Finally, Bob Vergidis, chief visionary officer for pointofsale.cloud in Cincinnati, notes that owners often overlook getting a kitchen display system (KDS). “Operators think of mobile kitchens as not needing the same level of sophistication when it comes to food production, but in a mobile kitchen, that’s even more important, since space is limited,” he notes. “A KDS can prioritize orders and synchronize the food making process, so food comes out hot and on time. It also allows for the mobile pizzeria to keep things organized and maintain flow and communication between the staff.”

Photo courtesy Il Primo Wings.
Payment and Tech

As Velia alludes to, payment processing is an obvious must for any business, but the nature of mobile makes things a little different. “A point of sale with credit card processing is vital,” Moeller stresses. “You also need WiFi or access to cellular service to process credit cards and connect with social media-generated posts and questions.” 

Vergidis believes that technology is another easily forgotten facet among mobile owners, but it should remain at the forefront. “In today’s business environment, technology can mean the difference between an OK day and a great day,” he says. “Frequently, operators don’t think about dedicated Internet connectivity. There are other options, such as using your phone as an ad-hoc hot spot, but a dedicated mobile connection makes things so much easier. The internet is the lifeblood of any restaurant, especially a mobile one.”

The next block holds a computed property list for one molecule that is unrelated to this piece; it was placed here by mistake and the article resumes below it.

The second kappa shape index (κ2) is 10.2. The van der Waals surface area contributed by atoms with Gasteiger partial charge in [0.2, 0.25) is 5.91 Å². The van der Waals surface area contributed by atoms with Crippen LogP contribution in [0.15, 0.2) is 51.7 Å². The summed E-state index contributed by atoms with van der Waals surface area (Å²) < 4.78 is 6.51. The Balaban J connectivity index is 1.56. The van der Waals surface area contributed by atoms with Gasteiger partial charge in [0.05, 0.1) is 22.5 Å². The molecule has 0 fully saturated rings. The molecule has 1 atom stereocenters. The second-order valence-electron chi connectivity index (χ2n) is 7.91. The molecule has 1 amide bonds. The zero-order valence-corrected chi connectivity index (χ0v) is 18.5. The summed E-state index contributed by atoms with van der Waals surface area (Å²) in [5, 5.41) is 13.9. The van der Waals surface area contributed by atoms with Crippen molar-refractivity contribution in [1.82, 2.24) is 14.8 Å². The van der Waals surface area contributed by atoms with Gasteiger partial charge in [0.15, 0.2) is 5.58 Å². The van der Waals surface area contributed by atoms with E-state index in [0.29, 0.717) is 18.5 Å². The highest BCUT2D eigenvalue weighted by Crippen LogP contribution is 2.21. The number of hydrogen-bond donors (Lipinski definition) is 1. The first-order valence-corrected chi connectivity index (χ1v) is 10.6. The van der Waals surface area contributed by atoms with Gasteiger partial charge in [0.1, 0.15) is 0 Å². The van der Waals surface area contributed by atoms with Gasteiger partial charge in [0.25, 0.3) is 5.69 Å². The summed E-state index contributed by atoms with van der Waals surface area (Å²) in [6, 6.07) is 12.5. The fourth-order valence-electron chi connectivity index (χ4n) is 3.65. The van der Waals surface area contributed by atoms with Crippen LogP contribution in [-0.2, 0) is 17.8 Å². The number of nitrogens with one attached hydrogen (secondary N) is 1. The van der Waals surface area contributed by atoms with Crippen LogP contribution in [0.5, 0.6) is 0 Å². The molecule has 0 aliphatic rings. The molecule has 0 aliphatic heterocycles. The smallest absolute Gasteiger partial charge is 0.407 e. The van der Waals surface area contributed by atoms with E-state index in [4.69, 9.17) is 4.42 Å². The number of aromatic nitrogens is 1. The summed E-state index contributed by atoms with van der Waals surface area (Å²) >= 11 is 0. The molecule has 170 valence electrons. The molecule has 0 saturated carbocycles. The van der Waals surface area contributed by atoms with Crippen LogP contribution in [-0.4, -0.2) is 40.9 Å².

After all, the internet at your mobile operation will be used for online ordering, third-party delivery services and for processing payments. Vergidis notes that, with 5G now available in most cities, it’s also affordable, with many plans at less than $100 a month and featuring very fast speeds that allow mobile pizzerias to set up shop anywhere.

“A 5G wireless router is a must-have; it can create an instant network that links all of your devices together,” Vergidis says. “Tablets make great lightweight terminals and can be used to process orders, track inventory and communicate with customers—and the battery life in most of them will easily last for a whole day. Finally, mobile contactless payment devices that connect over WiFi bring convenience to customers and make processing orders faster, which can allow for more throughput during peak revenue periods.” When you’re working on the go, tech is definitely your friend—use it wisely!  

Tracy Morin is PMQ’s senior copy editor and the editor of PizzaVegan.com.